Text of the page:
Kannaly pictured at Haven Hospice with firefighters from the Palatka Fire Department.

A group of firefighters from the Palatka Fire Department honored Haven patient Sean Kannaly, Sr. at the Roberts Hospice Care Center in Palatka.

Kannaly lived as a true public servant, saving countless lives during, and after, his more than 30-year career as a first responder. He served as a police officer, detective, emergency medical technician, fire chief and first responder instructor in cities across Florida and in the Bahamas.

Like many retired first responders, Kannaly struggled with loss of purpose toward the end of life. Haven Hospice RN Charlene Semidey stated how the days leading up to the firefighters’ visit had been particularly difficult for Kannaly. “That morning, he was really down. He wouldn’t even sit up,” Semidey said. Haven team members recognized Kannaly’s unique emotional challenges and customized his care accordingly, welcoming in a group of firefighters who resurfaced the memories of all that he had accomplished in his lifetime.

“After they came in, he was energized and cheered up. It was amazing. It improved his mood for the next two days,” Semidey said. Kannaly shared stories with the visiting firefighters using scrapbooks that he had filled with photos and newspaper clippings detailing the many crimes solved and fires extinguished throughout his career. His arms, covered in old burns, carry the scars from past rescues that he wears proudly.

Though Kannaly’s neighbor and close friend Jennifer Warner met Kannaly in his retirement, she got to witness him bravely jump into action to help people in need. Their homes sit alongside a dangerous curve in Grandin, FL, where there have been multiple car accidents, many of which have been fatal. Ms. Warner could recall multiple occasions where Kannaly was first on the scene, pulling passengers from burning cars and consoling survivors. “His whole life was public service,” Warner said.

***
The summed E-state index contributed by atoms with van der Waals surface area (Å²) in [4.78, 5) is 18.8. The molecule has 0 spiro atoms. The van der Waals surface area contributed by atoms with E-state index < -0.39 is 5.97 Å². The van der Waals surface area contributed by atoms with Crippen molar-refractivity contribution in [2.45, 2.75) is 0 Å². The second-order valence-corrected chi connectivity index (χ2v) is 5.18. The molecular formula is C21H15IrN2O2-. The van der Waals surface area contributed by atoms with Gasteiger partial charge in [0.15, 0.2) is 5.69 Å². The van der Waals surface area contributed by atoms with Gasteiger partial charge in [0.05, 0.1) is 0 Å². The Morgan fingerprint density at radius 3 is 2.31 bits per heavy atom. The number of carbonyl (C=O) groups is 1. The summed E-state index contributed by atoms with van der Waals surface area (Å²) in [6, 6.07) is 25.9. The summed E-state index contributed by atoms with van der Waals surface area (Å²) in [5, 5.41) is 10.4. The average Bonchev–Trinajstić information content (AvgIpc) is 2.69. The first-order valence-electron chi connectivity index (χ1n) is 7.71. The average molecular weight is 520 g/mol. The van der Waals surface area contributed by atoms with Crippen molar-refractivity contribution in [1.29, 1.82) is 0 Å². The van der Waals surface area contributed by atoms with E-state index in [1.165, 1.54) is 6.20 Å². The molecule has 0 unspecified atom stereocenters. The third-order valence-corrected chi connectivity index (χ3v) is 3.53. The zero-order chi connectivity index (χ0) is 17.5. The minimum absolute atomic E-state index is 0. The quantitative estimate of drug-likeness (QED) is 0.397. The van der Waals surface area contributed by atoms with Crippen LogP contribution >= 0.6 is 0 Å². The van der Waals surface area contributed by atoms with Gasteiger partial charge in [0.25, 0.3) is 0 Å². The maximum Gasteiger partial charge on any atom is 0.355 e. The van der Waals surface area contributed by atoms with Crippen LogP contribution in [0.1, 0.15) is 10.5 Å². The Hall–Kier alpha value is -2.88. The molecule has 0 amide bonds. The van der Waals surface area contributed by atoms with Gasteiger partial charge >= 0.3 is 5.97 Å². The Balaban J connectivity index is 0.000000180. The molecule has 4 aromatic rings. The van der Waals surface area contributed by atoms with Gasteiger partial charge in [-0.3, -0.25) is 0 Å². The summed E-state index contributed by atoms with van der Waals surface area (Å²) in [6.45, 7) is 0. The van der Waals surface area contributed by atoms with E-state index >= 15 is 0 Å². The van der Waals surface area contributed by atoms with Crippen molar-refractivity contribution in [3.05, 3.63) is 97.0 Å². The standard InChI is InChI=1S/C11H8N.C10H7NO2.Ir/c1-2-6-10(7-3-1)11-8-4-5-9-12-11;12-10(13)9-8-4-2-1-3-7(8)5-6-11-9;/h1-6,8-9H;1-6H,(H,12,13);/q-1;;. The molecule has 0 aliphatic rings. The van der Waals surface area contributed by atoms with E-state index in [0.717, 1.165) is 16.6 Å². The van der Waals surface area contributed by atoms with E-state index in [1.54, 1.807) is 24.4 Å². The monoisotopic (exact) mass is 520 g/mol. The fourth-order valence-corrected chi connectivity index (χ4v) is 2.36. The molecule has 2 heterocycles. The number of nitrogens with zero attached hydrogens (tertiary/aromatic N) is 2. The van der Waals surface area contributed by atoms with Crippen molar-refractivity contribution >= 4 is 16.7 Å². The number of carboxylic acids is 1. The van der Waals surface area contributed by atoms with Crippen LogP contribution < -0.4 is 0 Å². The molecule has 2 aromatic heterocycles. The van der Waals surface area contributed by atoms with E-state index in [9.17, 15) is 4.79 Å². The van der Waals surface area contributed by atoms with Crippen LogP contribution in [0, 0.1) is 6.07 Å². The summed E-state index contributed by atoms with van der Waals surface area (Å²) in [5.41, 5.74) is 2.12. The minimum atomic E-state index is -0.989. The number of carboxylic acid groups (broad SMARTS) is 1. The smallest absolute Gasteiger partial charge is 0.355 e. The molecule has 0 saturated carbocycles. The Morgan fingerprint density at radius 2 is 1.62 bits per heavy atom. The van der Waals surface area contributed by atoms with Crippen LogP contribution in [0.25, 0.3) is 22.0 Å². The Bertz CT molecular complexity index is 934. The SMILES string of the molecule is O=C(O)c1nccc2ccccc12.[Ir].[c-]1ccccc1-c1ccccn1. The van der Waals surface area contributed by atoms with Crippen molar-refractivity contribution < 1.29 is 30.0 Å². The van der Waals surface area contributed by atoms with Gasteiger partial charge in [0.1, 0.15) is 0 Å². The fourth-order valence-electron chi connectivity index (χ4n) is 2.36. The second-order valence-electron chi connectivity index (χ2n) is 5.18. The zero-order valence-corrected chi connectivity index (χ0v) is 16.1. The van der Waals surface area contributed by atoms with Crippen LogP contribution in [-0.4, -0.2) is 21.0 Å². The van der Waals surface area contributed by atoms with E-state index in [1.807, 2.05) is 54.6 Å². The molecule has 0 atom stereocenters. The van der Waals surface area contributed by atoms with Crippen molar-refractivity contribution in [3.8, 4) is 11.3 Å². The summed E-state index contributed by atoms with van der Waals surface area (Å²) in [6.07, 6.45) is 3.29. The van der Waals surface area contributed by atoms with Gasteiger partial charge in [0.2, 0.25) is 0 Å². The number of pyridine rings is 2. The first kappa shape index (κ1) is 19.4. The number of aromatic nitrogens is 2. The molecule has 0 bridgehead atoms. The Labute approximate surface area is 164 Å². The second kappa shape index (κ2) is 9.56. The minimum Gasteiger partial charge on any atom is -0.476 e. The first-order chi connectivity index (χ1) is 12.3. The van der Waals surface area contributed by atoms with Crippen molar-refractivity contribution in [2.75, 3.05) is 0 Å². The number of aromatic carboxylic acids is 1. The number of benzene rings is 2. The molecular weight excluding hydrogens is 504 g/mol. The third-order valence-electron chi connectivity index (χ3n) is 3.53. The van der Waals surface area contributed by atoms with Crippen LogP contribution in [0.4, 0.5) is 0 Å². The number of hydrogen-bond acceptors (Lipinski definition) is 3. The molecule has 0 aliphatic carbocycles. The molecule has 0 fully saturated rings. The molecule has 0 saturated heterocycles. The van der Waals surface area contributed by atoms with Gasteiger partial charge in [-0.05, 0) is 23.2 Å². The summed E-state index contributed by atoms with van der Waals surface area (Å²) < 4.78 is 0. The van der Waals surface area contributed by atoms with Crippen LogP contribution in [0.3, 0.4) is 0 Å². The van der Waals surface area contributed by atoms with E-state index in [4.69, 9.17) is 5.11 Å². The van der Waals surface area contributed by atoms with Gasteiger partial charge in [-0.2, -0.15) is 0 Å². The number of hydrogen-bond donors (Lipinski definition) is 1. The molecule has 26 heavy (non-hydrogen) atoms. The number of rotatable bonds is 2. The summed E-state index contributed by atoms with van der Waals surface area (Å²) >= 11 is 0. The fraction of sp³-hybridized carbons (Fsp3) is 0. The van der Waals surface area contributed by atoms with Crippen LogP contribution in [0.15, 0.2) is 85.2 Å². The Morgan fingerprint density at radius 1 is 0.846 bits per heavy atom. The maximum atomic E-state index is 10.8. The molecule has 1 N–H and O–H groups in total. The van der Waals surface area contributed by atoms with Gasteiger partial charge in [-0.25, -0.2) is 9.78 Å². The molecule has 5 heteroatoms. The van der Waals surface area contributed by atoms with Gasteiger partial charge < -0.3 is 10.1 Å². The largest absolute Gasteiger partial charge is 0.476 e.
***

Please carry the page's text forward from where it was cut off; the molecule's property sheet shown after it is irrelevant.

On July 4, Kannaly wrote a letter to the staff at Roberts Care Center expressing his gratitude for the kindness and care they had shown him. “I hope all of you feel appreciated- You are!” Kannaly wrote. “All the love that is received cannot be measured.”

Kannaly began his police career in South Florida in 1977 and expanded his skillset to specialize in detective work and firearms instructing. He pivoted to firefighting in 1990 and retired to Grandin in the early 2000s after sustaining a traumatic head injury at a domestic violence call that ultimately made it difficult for him to continue his career.

Semidey, Kannaly’s nurse, said it was an honor to provide care for someone who had cared for others their whole life. She and other Haven staff grew close with Kannaly in his time at the local hospice care center. After a lifetime of public service, Kannaly died peacefully at the Roberts Hospice Care Center in Palatka, surrounded by people who cared deeply about him.